Monday, 5 May 2014

My Writing Process Blog Tour


Today, I'm joining in the 'My Writing Process' Blog Tour. I was invited by Christina Hollis, a best-selling Harlequin author. Her latest novel is Jewel Under Siege, a romance set in the time of the First Crusade, and you can find her blog here.
This blog tour is a great way of learning about how other writers, experienced or just starting out, create their novels and in doing so, pick up some useful tips.

What am I working on?

I’m working on two novels at the moment. One is a time slip set in the present and the First World War and the other is set solely in the present as a relief from all the historical research!

How does my work differ from others of its genre?

Everyone brings their own experiences and knowledge to their writing. In the First World War novel, I’ve drawn upon family stories passed down to me, as a child, from my grandmother, and from research I was able to do about my father who was shot in October 1918 near Arras, France. (Obviously, he survived, or I wouldn’t be here!)

In the novel set in the present, I’ve drawn upon my own experiences of helping to make wedding cakes which add originality to the scenes.

Why do I write what I do?

I’ve chosen these things to write about because they interest me. I can’t imagine choosing a story, set in a university astrophysics department, involving the discovery of the beginning of the universe, and being attacked by aliens, although someone else may like to try it!

How does my writing process work?

Ideally, I would like several whole days free to concentrate on my writing, but life gets in the way, and I have to write when I can.

Firstly, I try to plan my novel and I am getting better at this. I find Julie Cohen’s three-act story plan, which she told us about at the RNA conference in Penrith, very useful.

Secondly, I do my research. Although it's very easy to do it online or from books, I think it's very important to visit the places I’m writing about and talk to people.

Thirdly, I make notes and then write with a hard 2H pencil (because it doesn't need sharpening so often!) in an A4 wide ruled notebook. I only write on the right hand page so I can add notes on the left. Bringing in Julie Cohen again, I read once that she was told that if you had to extend a chapter, instead of introducing more people or events, go deeper with what you’ve got. So therefore, on the left hand page, I might extend a scene by exploring exactly what someone did or what they had referred to. I also make notes there for further research or new ideas.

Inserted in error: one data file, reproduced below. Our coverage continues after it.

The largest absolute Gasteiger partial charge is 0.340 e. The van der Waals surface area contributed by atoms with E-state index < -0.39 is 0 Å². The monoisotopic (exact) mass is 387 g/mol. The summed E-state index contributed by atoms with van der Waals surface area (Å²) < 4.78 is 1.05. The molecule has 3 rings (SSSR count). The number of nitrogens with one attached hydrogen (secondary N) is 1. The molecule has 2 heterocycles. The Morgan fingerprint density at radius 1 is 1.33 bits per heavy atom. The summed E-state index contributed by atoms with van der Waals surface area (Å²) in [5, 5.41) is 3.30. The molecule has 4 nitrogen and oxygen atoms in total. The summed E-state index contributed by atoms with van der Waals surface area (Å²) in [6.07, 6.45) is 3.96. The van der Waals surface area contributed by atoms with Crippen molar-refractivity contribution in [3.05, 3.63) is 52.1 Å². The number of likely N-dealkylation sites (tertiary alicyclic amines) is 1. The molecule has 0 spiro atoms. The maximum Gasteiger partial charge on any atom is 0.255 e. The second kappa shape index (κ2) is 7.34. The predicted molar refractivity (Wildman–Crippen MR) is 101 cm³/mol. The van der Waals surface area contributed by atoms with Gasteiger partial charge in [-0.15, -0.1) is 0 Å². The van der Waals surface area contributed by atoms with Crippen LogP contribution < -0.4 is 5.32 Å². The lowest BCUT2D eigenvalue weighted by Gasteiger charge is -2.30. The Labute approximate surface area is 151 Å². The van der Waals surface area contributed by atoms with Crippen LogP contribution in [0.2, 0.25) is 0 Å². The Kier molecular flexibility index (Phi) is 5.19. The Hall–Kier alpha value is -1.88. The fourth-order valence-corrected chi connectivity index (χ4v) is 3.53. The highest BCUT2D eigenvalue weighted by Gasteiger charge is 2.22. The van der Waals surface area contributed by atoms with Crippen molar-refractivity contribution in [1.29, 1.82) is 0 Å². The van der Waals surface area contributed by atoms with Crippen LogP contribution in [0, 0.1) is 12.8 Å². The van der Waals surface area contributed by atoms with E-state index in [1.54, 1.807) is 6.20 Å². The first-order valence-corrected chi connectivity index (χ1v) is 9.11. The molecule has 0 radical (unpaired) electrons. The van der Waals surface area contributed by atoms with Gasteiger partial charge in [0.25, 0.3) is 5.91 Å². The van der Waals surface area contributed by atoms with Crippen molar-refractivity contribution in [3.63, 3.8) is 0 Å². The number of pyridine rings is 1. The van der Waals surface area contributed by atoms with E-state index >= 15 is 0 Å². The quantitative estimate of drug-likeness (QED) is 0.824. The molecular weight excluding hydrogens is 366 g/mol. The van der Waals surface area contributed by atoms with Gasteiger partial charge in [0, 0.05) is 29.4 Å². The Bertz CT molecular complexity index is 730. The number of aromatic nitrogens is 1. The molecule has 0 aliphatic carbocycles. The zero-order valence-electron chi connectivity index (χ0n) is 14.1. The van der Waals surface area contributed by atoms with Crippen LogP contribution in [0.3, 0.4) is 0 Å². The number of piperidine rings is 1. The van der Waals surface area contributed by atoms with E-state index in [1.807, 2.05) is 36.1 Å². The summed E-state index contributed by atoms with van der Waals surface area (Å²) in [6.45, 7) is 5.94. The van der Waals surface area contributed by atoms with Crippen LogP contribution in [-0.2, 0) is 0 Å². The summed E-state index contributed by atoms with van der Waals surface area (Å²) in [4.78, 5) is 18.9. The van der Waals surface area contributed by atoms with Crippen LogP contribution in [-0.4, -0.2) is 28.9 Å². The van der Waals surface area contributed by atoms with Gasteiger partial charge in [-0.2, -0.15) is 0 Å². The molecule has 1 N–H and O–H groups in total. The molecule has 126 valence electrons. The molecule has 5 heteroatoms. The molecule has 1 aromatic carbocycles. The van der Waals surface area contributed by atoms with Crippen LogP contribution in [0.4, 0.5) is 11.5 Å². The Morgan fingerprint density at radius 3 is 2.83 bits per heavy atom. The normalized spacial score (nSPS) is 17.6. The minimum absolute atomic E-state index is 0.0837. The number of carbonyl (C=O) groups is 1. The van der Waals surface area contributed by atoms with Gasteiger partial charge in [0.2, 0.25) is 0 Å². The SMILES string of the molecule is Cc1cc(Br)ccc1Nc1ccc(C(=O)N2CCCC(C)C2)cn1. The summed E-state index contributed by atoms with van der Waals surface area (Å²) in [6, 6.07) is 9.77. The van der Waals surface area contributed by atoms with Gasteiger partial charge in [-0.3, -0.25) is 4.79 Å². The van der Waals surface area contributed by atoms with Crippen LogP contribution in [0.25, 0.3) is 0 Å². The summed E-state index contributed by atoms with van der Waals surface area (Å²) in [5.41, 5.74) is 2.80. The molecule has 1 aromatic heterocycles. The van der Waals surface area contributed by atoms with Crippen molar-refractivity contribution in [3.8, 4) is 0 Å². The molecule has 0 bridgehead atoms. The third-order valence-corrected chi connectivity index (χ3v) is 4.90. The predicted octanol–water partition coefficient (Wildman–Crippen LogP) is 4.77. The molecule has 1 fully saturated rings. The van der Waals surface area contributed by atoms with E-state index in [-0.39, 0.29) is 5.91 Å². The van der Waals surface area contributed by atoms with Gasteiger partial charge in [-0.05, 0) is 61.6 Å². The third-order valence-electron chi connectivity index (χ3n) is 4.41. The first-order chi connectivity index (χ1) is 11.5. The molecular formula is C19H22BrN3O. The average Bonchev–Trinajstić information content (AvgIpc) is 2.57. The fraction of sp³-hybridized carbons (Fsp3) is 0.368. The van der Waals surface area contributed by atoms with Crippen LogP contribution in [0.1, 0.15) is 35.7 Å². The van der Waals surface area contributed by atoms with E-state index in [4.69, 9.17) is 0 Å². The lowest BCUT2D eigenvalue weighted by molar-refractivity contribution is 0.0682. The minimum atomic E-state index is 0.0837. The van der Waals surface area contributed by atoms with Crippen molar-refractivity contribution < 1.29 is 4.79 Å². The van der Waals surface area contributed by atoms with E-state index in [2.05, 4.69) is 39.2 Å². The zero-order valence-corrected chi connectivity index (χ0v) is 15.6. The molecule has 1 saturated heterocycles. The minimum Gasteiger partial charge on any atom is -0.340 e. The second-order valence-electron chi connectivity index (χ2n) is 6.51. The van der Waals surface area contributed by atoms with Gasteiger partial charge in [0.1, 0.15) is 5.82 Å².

Then, I type it up, editing as I go, but that isn't the end, because, I'll print it out and read it out loud and edit it again until I'm happy with it.
I think that the main thing, though, is to keep writing!

Next week, I'll be passing the baton on to three RNA NWS members:
Clare Chase, newly signed up Choc Lit author, with Anna in the Works, 'a mystery romance with funny bits'!
Vanessa Woolley who has a regular column about her chaotic family life in the Maidenhead Advertiser, who is enjoying writing a romantic suspense,
and Evie Mclaughlin who took part in the NANOWRIMO (write 50,000 words in a month challenge) last November.

You can follow #mywritingprocess on Twitter


  1. Love reading about how you work, Jean. Good luck with those two novels!

  2. I was fascinated to read the background to your process, and how your own experience relates to your writing, Jean! Thanks for tagging me to take part next week! :0)

    1. Thanks, Clare. The interesting thing about reading these 'My Writing Process' blogs is that we all go about the task in different ways. Looking forward to reading yours next week!

  3. How wonderful to draw on stories passed down your family about WW1. I know exactly what you mean, setting the other novel in the present. I'm currently writing a 1780s/present time-slip and have thought I'd quite like to set a novel just in the present where little research is needed, so I can write it more quickly. I use A4 notebooks too for planning and first drafts of scenes- I like the idea of keeping the left-hand page free for additional notes-might try that!

  4. Thanks, Anita, and good luck with your writing, whether in the past or the present!

  5. Really interesting reading about your writing process, Jean. And that's great advice from Julie Cohen about going 'deeper' with what you've got. Will need to remember that! Good luck with your novels.

    1. Thank you, Vikki. Good luck with your writing too:)